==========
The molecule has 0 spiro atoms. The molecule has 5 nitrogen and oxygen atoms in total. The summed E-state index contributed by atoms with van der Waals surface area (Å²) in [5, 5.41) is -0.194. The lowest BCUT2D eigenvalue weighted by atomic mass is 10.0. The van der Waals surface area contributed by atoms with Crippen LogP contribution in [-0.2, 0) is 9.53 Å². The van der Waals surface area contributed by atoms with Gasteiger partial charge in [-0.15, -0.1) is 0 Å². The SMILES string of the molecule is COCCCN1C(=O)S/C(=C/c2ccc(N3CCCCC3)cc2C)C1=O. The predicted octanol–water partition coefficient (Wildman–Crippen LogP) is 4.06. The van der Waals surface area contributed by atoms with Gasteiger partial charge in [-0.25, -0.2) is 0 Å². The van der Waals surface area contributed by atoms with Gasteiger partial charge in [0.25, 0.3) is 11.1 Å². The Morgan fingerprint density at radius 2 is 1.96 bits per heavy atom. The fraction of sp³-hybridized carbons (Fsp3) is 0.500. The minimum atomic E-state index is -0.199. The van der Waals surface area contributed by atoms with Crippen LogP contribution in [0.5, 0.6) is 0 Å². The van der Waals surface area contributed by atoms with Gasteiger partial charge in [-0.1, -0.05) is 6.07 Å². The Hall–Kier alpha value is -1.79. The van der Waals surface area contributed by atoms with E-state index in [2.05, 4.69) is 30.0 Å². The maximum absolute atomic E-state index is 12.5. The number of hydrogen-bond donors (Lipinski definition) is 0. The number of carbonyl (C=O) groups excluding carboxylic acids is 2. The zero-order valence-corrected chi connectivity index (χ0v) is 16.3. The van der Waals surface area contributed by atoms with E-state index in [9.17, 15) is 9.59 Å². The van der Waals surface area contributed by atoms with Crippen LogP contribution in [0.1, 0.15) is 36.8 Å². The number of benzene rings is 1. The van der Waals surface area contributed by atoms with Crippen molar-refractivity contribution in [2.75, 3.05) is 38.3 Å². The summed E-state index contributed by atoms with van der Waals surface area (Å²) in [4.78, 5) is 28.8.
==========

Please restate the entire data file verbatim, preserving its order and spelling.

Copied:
The molecule has 0 spiro atoms. The molecule has 5 nitrogen and oxygen atoms in total. The summed E-state index contributed by atoms with van der Waals surface area (Å²) in [5, 5.41) is -0.194. The lowest BCUT2D eigenvalue weighted by atomic mass is 10.0. The van der Waals surface area contributed by atoms with Crippen LogP contribution in [-0.2, 0) is 9.53 Å². The van der Waals surface area contributed by atoms with Gasteiger partial charge in [-0.15, -0.1) is 0 Å². The SMILES string of the molecule is COCCCN1C(=O)S/C(=C/c2ccc(N3CCCCC3)cc2C)C1=O. The predicted octanol–water partition coefficient (Wildman–Crippen LogP) is 4.06. The van der Waals surface area contributed by atoms with Gasteiger partial charge in [-0.25, -0.2) is 0 Å². The van der Waals surface area contributed by atoms with Gasteiger partial charge in [0.25, 0.3) is 11.1 Å². The Morgan fingerprint density at radius 2 is 1.96 bits per heavy atom. The fraction of sp³-hybridized carbons (Fsp3) is 0.500. The minimum atomic E-state index is -0.199. The van der Waals surface area contributed by atoms with Crippen LogP contribution in [0.5, 0.6) is 0 Å². The van der Waals surface area contributed by atoms with Gasteiger partial charge in [-0.1, -0.05) is 6.07 Å². The Hall–Kier alpha value is -1.79. The van der Waals surface area contributed by atoms with E-state index in [2.05, 4.69) is 30.0 Å². The maximum absolute atomic E-state index is 12.5. The number of hydrogen-bond donors (Lipinski definition) is 0. The number of carbonyl (C=O) groups excluding carboxylic acids is 2. The zero-order valence-corrected chi connectivity index (χ0v) is 16.3. The van der Waals surface area contributed by atoms with E-state index in [9.17, 15) is 9.59 Å². The van der Waals surface area contributed by atoms with Crippen LogP contribution in [0.1, 0.15) is 36.8 Å². The number of benzene rings is 1. The van der Waals surface area contributed by atoms with Crippen molar-refractivity contribution in [2.75, 3.05) is 38.3 Å². The summed E-state index contributed by atoms with van der Waals surface area (Å²) in [4.78, 5) is 28.8.